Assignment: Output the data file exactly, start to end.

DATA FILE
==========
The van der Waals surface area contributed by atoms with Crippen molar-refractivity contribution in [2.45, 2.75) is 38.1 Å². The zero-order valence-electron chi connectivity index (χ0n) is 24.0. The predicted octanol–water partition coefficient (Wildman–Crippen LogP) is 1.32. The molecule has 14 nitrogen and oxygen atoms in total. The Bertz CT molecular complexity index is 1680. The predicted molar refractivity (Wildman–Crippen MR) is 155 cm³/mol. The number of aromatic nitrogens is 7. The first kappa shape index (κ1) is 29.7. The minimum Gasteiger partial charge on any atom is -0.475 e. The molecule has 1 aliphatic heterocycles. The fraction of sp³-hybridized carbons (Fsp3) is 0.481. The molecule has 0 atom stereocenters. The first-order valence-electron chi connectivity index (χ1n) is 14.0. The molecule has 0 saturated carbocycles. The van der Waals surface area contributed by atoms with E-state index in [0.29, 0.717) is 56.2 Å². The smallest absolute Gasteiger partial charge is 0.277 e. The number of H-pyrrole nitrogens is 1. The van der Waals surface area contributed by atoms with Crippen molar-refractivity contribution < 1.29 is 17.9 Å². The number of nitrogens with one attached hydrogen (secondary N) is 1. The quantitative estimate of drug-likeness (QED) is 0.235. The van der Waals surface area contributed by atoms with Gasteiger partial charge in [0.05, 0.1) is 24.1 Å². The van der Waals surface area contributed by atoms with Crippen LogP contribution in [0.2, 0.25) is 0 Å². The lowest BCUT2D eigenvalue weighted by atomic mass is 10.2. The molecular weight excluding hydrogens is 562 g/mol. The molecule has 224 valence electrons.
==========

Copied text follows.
The van der Waals surface area contributed by atoms with Crippen molar-refractivity contribution in [2.45, 2.75) is 38.1 Å². The zero-order valence-electron chi connectivity index (χ0n) is 24.0. The predicted octanol–water partition coefficient (Wildman–Crippen LogP) is 1.32. The molecule has 14 nitrogen and oxygen atoms in total. The Bertz CT molecular complexity index is 1680. The predicted molar refractivity (Wildman–Crippen MR) is 155 cm³/mol. The number of aromatic nitrogens is 7. The first kappa shape index (κ1) is 29.7. The minimum Gasteiger partial charge on any atom is -0.475 e. The molecule has 1 aliphatic heterocycles. The fraction of sp³-hybridized carbons (Fsp3) is 0.481. The molecule has 0 atom stereocenters. The first-order valence-electron chi connectivity index (χ1n) is 14.0. The molecule has 0 saturated carbocycles. The van der Waals surface area contributed by atoms with E-state index in [0.29, 0.717) is 56.2 Å². The smallest absolute Gasteiger partial charge is 0.277 e. The number of H-pyrrole nitrogens is 1. The van der Waals surface area contributed by atoms with Crippen molar-refractivity contribution < 1.29 is 17.9 Å². The number of nitrogens with one attached hydrogen (secondary N) is 1. The quantitative estimate of drug-likeness (QED) is 0.235. The van der Waals surface area contributed by atoms with Gasteiger partial charge in [0.05, 0.1) is 24.1 Å². The van der Waals surface area contributed by atoms with Crippen LogP contribution in [0.2, 0.25) is 0 Å². The lowest BCUT2D eigenvalue weighted by atomic mass is 10.2. The molecular weight excluding hydrogens is 562 g/mol. The molecule has 224 valence electrons.